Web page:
Stream of Conciousness – From Jack Kerouac To Miles Davis

[N0te: This piece first appeared in an earlier instance of my blog (troubledsoulsunite.blogspot.com) which has since been shut down. It’s being reposted here under the “My Favorite Posts” section of the blog.]

One of the greatest things about writing a blog is being able to ramble on incoherently. Just writing “stream of consciousness” style, and letting the thoughts that run through your head get put down on paper; or at least typed down into a word file.
I recently finished “On the Road,” the literary masterpiece written by Jack Kerouac. The book is considered to have laid the stepping stones for the “beat” culture and writing style. Kerouac writes in sentences that are way too long for their own good; like an overly excited kid who moves on to the next sentence before finishing the first. Kerouac’s leaping from idea to idea in the span of a few sentences bewilders the mind, and reminds the reader of the wonderment and amazement that comes with childhood, and the selfish mind of an adult who still thinks he is a child. And this, is exactly what Kerouac is; an overgrown child who can’t seem to think of anyone but himself. It is, an effect of the soul searching lifestyle and journey; anyone whose primary focus is to find themselves must definitely be selfish. Yet, selfish doesn’t have to be a bad thing. In Kerouac’s world, his selfishness is necessary for his existence, and fuels his incredibly attractive writing style.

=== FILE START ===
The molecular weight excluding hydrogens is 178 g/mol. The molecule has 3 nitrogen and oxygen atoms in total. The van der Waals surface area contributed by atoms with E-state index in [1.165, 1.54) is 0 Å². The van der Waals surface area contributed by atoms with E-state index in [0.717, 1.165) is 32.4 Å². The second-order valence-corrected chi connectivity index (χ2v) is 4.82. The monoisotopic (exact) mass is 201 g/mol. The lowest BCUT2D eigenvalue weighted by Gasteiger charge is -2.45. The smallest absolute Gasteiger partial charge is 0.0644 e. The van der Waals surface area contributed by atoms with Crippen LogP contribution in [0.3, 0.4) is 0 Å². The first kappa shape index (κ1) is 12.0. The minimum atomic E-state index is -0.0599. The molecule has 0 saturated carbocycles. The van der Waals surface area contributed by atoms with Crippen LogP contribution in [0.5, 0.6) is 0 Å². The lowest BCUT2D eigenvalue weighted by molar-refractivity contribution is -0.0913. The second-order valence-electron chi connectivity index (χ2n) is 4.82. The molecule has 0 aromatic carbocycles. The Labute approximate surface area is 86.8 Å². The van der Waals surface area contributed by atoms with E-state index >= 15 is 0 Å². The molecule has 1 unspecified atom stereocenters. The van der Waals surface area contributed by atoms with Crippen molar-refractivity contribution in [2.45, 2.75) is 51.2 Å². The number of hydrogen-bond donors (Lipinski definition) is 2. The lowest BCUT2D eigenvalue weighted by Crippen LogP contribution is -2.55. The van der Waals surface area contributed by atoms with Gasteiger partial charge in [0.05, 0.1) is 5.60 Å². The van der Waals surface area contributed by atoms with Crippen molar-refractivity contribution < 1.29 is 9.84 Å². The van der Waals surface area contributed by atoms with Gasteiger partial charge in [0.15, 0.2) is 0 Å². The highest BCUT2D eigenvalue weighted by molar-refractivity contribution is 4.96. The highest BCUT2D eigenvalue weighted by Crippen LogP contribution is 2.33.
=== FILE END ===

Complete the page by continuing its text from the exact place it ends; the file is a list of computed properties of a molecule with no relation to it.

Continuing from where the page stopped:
And while his storytelling is great, and his travel descriptions evocative, his real strength lies in his ability to write about music; specifically about jazz- the style that is most commonly associated with the beat movement; the style that fits most happily with stream of consciousness writing, as it itself can be thought of as a stream as well- a stream of instruments, ideas, collaboration between different players, between different sounds and feelings; the jazz that weaves in and out of different thoughts and modes taking the listener from one side of the world to another in the span of a few phrases. Kerouac has the ability, just like jazz does, to transform his reader from wherever they happen to be reading him, to his world, by painting his pictures so vividly, and by enticing his readers to allow themselves to be lost inside his childish mind of excitement, drama, and appreciation. It’s at this point, where the boundary between music and writing is broken, and the reader forgets if they’re reading a description of music, or hearing the actually music and merely thinking Kerouac’s thoughts in their own minds. When the hands forget they’re holding a book, and the mind forgets it’s piecing together streams of words into ideas- this is when the stream of consciousness takes over and convinces us that we are truly hearing the moaning of the horns, the keys, the brushes; the entire band- as we let ourselves get lost in the sounds; in the smoke that surrounds the bar as the band plays late into the night and the early morning, into the sounds, the sadness, the yearning, and all the other emotions that jazz brings along with it.

Read the poetry of the beatnicks, the books of it’s founder, and the music of it’s master; and let yourself get lost in the stream that is our consciousness.

One response to “Stream of Conciousness – From Jack Kerouac To Miles Davis

  1. Hilde Ketels

    Very interesting, very well written text. Thank you so much, I enjoyed reading every sentence, hilde

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